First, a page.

Any regulatory fix will have only the slightest effect. Climatologist Patrick Michaels estimates that the Kyoto Treaty -- McCain-Lieberman is a watered-down version of the treaty -- would prevent only 0.07 degrees Celsius of warming over the next 50 years.
As soon as you see a right-winger quote Patrick Michaels, stop reading. He exists solely as a credentialed source for anti-global warming propaganda. The Climate Network has the goods on him:
Michaels has disputed that the hundreds of thousands of dollars he receives in funding from the fossil fuel industry results in scientific bias. His so-called "research reviews" are aimed at influencing policy makers and the general public but are funded by the Western Fuels Association. He has also accepted funding from Edison Electric Institute, the German Coal Mining Association and Cyprus Minerals Company.
In 1991 Michaels was on the Science Advisory Panel of the former Information Council on the Environment (ICE), an organization whose goal was “to reposition global warming as theory (not fact)”. The Southern Company, Western Fuels Association and Edison Electric Company ran ICE specifically to target key congressional districts in the US with misinformation about climate change.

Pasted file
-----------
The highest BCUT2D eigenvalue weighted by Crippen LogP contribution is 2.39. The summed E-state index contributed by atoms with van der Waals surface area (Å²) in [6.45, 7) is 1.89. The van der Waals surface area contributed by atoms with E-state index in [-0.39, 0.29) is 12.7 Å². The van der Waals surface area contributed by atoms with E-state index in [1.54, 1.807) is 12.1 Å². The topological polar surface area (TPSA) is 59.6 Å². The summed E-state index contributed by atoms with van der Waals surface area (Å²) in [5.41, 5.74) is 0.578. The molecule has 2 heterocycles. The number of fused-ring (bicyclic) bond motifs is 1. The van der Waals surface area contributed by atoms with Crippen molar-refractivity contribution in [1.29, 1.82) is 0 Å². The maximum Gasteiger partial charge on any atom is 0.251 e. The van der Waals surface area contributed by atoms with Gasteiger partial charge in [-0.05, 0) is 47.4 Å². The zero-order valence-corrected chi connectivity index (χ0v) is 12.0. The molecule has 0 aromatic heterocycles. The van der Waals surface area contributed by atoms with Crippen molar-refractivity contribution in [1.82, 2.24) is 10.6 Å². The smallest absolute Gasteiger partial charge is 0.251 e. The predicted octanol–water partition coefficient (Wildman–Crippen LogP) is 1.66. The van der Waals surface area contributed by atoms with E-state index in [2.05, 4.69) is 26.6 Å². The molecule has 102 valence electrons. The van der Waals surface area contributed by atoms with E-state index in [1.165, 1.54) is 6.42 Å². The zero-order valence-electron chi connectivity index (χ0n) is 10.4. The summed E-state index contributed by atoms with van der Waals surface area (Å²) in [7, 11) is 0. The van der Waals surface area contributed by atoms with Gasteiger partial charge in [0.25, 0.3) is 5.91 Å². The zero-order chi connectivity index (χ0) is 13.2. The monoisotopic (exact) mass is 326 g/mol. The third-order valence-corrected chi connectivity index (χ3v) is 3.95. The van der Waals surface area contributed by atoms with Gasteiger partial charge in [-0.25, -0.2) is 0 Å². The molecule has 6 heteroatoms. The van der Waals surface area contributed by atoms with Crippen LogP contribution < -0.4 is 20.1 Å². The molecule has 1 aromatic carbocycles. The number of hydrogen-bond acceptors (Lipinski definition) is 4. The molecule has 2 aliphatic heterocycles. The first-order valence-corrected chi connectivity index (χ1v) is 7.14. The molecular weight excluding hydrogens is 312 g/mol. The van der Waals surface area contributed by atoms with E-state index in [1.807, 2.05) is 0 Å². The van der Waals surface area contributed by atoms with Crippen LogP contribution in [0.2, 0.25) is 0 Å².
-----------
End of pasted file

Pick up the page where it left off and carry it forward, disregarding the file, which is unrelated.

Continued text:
Scientifically, Michaels' credibility barely passes muster. His work on pattern detection of climate change is seriously flawed, according to peer review by the IPCC. Michaels believes that there is no signal for human induced climate change in the observed data. IPCC scientists, however, conclude “There are a number of serious problems with this [Michaels'] analysis”, and presented a detailed discussion of the matter in WG1 of the SAR.
In a recent statement, Dr. Tom Wigley, a lead author of WGI Chapter 8, says: “Michaels' arguments are irrelevant, and merely expose his ignorance or deliberate misrepresentation” of the science. Wigley eloquently remarks, “Michaels' misguided attempt to shoot down a single swallow will not make the summer go away.”